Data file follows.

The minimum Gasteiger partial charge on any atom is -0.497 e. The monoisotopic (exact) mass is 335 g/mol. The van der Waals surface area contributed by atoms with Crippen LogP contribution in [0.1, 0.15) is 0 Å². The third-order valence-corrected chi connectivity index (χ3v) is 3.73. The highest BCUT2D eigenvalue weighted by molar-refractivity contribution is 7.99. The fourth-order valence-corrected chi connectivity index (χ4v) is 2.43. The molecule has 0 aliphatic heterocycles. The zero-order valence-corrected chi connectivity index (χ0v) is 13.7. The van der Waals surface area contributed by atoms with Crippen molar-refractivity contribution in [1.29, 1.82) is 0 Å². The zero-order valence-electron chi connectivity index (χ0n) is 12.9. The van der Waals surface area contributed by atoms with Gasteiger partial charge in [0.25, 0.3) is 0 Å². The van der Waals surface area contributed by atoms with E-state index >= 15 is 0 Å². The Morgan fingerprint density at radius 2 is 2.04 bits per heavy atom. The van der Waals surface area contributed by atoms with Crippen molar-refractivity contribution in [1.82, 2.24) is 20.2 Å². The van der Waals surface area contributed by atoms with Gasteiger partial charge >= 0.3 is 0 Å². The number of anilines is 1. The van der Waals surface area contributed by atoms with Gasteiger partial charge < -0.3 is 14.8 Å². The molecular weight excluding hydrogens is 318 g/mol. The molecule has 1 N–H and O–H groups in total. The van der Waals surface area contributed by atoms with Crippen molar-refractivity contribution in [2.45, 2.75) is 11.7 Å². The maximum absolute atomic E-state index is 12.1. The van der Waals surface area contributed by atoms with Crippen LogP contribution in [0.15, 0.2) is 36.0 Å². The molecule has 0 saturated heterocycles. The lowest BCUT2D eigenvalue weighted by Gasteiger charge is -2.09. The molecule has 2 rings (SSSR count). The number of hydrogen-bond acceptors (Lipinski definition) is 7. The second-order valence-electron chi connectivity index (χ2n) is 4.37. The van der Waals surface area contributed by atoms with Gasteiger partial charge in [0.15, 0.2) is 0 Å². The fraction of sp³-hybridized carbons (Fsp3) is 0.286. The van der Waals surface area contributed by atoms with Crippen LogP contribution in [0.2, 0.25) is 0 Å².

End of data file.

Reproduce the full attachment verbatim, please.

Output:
The minimum Gasteiger partial charge on any atom is -0.497 e. The monoisotopic (exact) mass is 335 g/mol. The van der Waals surface area contributed by atoms with Crippen LogP contribution in [0.1, 0.15) is 0 Å². The third-order valence-corrected chi connectivity index (χ3v) is 3.73. The highest BCUT2D eigenvalue weighted by molar-refractivity contribution is 7.99. The fourth-order valence-corrected chi connectivity index (χ4v) is 2.43. The molecule has 0 aliphatic heterocycles. The zero-order valence-corrected chi connectivity index (χ0v) is 13.7. The van der Waals surface area contributed by atoms with Crippen molar-refractivity contribution in [1.29, 1.82) is 0 Å². The zero-order valence-electron chi connectivity index (χ0n) is 12.9. The van der Waals surface area contributed by atoms with Gasteiger partial charge in [0.25, 0.3) is 0 Å². The van der Waals surface area contributed by atoms with E-state index >= 15 is 0 Å². The Morgan fingerprint density at radius 2 is 2.04 bits per heavy atom. The van der Waals surface area contributed by atoms with Crippen molar-refractivity contribution in [1.82, 2.24) is 20.2 Å². The van der Waals surface area contributed by atoms with Gasteiger partial charge >= 0.3 is 0 Å². The number of anilines is 1. The van der Waals surface area contributed by atoms with Gasteiger partial charge < -0.3 is 14.8 Å². The molecular weight excluding hydrogens is 318 g/mol. The molecule has 1 N–H and O–H groups in total. The van der Waals surface area contributed by atoms with Crippen molar-refractivity contribution in [2.45, 2.75) is 11.7 Å². The maximum absolute atomic E-state index is 12.1. The van der Waals surface area contributed by atoms with Crippen LogP contribution in [0.15, 0.2) is 36.0 Å². The molecule has 0 saturated heterocycles. The lowest BCUT2D eigenvalue weighted by Gasteiger charge is -2.09. The molecule has 2 rings (SSSR count). The number of hydrogen-bond acceptors (Lipinski definition) is 7. The second-order valence-electron chi connectivity index (χ2n) is 4.37. The van der Waals surface area contributed by atoms with Gasteiger partial charge in [0.15, 0.2) is 0 Å². The fraction of sp³-hybridized carbons (Fsp3) is 0.286. The van der Waals surface area contributed by atoms with Crippen LogP contribution in [0.2, 0.25) is 0 Å².